(Part 2 of 3)
by Dr. Jen Moehring-Schmidt, PT, DPT, OCS
Lower Back Discomfort
Perhaps the second most common complaint in cycling is lower back pain. Many of our daily habits, such as sitting for eight or more hours a day, can compromise the correct position of the lumbar spine. Similarly, cycling places the lumbar spine in a forwardly—or flexed posture—and therefore can add stress to the ligaments, discs, muscles and vertebrae that encompass the lumbar spine.
Extrinsic reasons for back pain in cyclists are training errors and/or an improper bike fit. The saddle angle can have a great impact on the spine; the seat should either be tilted slightly down or neutral. Angling the nose of the saddle upward can increase the torso angle and tilt the pelvis too far back. Saddle height and the amount of reach to the handlebars can also further compromise the lumbar spine.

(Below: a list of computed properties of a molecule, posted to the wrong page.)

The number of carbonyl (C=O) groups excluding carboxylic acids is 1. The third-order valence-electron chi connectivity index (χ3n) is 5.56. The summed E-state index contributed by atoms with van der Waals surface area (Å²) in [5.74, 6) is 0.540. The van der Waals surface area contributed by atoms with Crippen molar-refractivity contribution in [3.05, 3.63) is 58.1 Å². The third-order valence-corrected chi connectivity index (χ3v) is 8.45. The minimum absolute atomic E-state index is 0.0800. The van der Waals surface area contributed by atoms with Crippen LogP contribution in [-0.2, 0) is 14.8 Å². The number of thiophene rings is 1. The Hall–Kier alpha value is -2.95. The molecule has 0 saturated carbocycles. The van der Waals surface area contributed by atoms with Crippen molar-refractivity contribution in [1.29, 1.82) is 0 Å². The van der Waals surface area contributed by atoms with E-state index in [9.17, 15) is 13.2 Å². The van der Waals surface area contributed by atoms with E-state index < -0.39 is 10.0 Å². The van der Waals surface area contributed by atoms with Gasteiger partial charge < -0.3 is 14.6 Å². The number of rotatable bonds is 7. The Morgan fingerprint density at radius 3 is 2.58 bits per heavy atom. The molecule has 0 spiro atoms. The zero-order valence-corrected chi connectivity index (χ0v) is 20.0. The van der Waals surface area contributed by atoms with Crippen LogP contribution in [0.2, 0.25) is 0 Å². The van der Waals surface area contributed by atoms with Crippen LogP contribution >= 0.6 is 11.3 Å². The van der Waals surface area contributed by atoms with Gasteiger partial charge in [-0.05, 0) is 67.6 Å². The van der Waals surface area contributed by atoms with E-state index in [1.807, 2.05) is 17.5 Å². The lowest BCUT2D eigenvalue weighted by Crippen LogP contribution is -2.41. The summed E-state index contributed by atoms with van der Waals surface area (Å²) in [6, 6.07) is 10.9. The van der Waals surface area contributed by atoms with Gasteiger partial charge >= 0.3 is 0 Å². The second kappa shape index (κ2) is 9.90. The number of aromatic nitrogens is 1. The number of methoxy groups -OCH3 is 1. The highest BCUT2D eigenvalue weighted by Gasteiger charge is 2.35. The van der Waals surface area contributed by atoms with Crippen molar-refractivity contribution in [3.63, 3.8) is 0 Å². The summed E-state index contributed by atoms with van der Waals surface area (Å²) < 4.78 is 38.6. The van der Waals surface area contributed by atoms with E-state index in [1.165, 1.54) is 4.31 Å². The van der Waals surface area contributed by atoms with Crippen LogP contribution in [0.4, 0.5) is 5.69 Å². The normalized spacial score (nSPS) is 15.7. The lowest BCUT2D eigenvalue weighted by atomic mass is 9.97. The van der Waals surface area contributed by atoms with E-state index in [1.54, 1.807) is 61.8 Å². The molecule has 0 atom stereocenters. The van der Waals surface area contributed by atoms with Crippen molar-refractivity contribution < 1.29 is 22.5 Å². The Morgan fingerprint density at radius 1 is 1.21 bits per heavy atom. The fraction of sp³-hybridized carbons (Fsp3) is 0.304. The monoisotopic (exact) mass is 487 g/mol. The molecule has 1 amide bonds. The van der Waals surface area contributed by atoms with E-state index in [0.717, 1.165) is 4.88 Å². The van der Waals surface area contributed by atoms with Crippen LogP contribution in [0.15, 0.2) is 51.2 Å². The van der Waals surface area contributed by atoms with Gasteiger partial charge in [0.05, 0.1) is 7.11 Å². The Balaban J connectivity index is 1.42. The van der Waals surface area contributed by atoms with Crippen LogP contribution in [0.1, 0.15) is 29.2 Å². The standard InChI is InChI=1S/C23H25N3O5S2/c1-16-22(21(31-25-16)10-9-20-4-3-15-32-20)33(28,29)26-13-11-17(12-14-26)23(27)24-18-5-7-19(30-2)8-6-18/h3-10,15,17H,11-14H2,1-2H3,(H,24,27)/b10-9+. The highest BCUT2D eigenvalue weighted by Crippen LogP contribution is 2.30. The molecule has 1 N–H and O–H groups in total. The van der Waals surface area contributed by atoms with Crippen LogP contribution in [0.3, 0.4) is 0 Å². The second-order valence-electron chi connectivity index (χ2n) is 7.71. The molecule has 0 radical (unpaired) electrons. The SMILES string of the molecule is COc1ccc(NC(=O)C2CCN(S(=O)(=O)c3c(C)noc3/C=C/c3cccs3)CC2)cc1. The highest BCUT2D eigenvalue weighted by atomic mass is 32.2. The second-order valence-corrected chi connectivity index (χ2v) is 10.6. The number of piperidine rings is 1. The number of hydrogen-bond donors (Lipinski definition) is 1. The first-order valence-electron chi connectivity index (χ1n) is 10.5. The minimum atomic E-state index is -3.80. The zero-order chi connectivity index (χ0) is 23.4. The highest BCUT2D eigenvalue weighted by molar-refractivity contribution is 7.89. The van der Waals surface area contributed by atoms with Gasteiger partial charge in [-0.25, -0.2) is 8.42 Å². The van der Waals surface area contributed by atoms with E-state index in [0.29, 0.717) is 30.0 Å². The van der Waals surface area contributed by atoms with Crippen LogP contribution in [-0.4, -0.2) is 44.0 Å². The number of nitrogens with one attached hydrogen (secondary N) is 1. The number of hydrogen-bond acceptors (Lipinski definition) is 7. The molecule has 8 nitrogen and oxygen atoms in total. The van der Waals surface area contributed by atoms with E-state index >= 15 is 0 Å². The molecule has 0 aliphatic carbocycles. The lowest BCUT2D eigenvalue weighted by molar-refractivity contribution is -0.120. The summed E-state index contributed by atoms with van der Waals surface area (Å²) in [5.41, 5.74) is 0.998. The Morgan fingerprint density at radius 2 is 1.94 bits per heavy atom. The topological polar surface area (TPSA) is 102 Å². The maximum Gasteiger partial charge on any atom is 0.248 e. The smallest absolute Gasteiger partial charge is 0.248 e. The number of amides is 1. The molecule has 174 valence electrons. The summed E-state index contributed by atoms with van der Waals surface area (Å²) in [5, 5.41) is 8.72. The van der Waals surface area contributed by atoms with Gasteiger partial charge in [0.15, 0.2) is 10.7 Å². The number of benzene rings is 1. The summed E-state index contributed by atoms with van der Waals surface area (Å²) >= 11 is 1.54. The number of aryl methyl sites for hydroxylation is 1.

A number of intrinsic issues can further complicate the issue. These can include:
nerve impingement (either locally at the spine or distally in associated muscles)
muscle imbalances manifested from the repetitive nature and closed joint angles involved in cycling
decreased or increased mobility within the joints of the lumbar spine/sacroiliac joint/hip, leg length differences
pelvic rotations or torsions (sometimes from previous trauma or crashes)
An appropriate preventative recommendation is difficult to establish, considering the multitude of variables involving the lumbar spine. However, general rules for back health of cyclists include strengthening of the muscles that are not primarily utilized while on the bike to eliminate imbalances, reversing the forward-flexed posture that the bike mandates through extension-based exercises and incorporating flexibility/mobility training to the muscles that are primarily used, and over-used, in cycling.
(Stay Tuned for Part 3: IT Band Syndrome)